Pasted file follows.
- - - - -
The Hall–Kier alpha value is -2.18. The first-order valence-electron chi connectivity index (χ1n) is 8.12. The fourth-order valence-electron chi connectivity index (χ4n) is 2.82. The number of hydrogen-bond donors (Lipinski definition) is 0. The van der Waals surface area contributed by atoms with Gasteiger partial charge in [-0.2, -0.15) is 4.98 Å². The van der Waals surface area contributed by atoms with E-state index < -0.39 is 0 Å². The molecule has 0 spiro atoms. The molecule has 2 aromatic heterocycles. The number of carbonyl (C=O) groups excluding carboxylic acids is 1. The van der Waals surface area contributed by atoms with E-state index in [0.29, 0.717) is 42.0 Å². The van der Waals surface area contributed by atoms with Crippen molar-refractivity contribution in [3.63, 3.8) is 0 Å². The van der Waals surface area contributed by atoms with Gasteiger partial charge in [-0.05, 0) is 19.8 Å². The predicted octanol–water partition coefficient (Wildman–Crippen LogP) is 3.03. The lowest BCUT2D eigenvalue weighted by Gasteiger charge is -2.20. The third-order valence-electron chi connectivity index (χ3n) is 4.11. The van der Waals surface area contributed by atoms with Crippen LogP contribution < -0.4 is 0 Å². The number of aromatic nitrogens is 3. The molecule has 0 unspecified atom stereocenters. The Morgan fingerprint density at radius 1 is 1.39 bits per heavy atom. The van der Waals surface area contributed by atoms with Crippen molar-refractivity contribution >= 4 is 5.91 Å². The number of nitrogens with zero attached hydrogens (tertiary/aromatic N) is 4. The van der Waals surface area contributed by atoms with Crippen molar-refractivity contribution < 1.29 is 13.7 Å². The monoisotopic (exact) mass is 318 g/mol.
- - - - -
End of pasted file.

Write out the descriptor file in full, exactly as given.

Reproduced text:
The Hall–Kier alpha value is -2.18. The first-order valence-electron chi connectivity index (χ1n) is 8.12. The fourth-order valence-electron chi connectivity index (χ4n) is 2.82. The number of hydrogen-bond donors (Lipinski definition) is 0. The van der Waals surface area contributed by atoms with Gasteiger partial charge in [-0.2, -0.15) is 4.98 Å². The van der Waals surface area contributed by atoms with E-state index < -0.39 is 0 Å². The molecule has 0 spiro atoms. The molecule has 2 aromatic heterocycles. The number of carbonyl (C=O) groups excluding carboxylic acids is 1. The van der Waals surface area contributed by atoms with E-state index in [0.29, 0.717) is 42.0 Å². The van der Waals surface area contributed by atoms with Crippen molar-refractivity contribution in [3.63, 3.8) is 0 Å². The van der Waals surface area contributed by atoms with Gasteiger partial charge in [-0.05, 0) is 19.8 Å². The predicted octanol–water partition coefficient (Wildman–Crippen LogP) is 3.03. The lowest BCUT2D eigenvalue weighted by Gasteiger charge is -2.20. The third-order valence-electron chi connectivity index (χ3n) is 4.11. The van der Waals surface area contributed by atoms with Crippen LogP contribution < -0.4 is 0 Å². The number of aromatic nitrogens is 3. The molecule has 0 unspecified atom stereocenters. The Morgan fingerprint density at radius 1 is 1.39 bits per heavy atom. The van der Waals surface area contributed by atoms with Crippen molar-refractivity contribution >= 4 is 5.91 Å². The number of nitrogens with zero attached hydrogens (tertiary/aromatic N) is 4. The van der Waals surface area contributed by atoms with Crippen molar-refractivity contribution < 1.29 is 13.7 Å². The monoisotopic (exact) mass is 318 g/mol.